UN calls for “independent, thorough and impartial” investigation of Jacarezinho case

Responding to United Nations rapporteurs, Brazil ignores rates of violence and claims it promotes a “culture of peace”

Manifestantes pintam de vermelho quatro cadeiras simulando sangue. Atrás, uma faixa diz Manifestantes pintam de vermelho quatro cadeiras simulando sangue. Atrás, uma faixa diz "Não foi operação foi chacina".

UN rapporteurs have called for an “independent, thorough and impartial investigation into the murders” that were committed in Jacarezinho, in the state of Rio de Janeiro. In response to this statement by the United Nations, the Brazilian government said that it “promotes a culture of peace” between law enforcement officers and residents. The document from the rapporteurs and the letter of Brazil, issued on May 31 and July 21, respectively, were confidential and only made public recently. 

In early May, a Civil Police operation in the Jacarezinho favela left 27 dead, making it the deadliest massacre in the history of the city of Rio de Janeiro, according to the Study Group of New Illegalisms, of the Fluminense Federal University. 

The statement released last week is signed by the rapporteur on torture, Nils Melzer, and the rapporteur on summary executions, Morris Tidball-Binz, and it comes in response to an urgent appeal submitted to the UN by civil society organizations when the incident occurred. The organizations reported a series of illegalities and errors in the police operation.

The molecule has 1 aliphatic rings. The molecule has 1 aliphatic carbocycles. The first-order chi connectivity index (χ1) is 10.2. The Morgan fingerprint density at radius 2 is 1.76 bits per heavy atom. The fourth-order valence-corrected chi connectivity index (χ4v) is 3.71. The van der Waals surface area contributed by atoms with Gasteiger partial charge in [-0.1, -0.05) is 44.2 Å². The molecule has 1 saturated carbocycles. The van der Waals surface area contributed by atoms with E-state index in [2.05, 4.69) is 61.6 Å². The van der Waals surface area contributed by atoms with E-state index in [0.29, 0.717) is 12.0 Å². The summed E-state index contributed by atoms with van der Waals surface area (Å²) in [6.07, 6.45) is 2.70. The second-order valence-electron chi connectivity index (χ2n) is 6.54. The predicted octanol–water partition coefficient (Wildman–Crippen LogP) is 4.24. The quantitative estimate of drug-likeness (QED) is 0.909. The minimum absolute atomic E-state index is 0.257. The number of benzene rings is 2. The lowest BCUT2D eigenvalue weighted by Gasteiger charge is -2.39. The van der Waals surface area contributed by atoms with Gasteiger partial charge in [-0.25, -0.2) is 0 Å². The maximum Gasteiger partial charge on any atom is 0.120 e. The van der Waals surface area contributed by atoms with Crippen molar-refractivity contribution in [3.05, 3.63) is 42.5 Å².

According to the experts, “all those responsible for unlawful killings, including those who ordered extrajudicial, summary or arbitrary executions must be brought to justice and the victims must be granted full reparations, including guarantees of non-repetition”. They also urge the authorities to take the necessary measures to protect witnesses and survivors from possible retaliation.

Brazil ignores structural racism 

Although the case occurred in the state of Rio de Janeiro, it is the responsibility of Brazilian diplomatic representatives to engage with the UN. As such, in a letter signed by the Ministry of Justice and the Ministry of Women, Family and Human Rights, the country claimed that it promotes a “culture of peace” between the police and residents and provides officers with training in human rights and preserving life.

The data, however, show that there is a culture of violence in the country and that the Jacarezinho massacre is no exception. In 2020, Brazil registered 6,416 deaths from police intervention, the highest number since 2013, according to the Annual Report on Brazilian Public Security. Of all the victims, 78.9% are black people. 

According to Gustavo Huppes, international advocacy advisor at Conectas, “the Brazilian response does not recognize the structural racism embedded in police actions in Brazil, which is being denounced using concrete data and information by civil society organizations and social movements, including in UN bodies”. 

One of the most recent complaints is the statement made, in July this year, by Brazilian organizations against the non-compliance with the ADPF-635 case, also known as the ADPF Favelas Case, by law enforcement officers in Rio de Janeiro, at the 47th session of the HRC (Human Rights Council).

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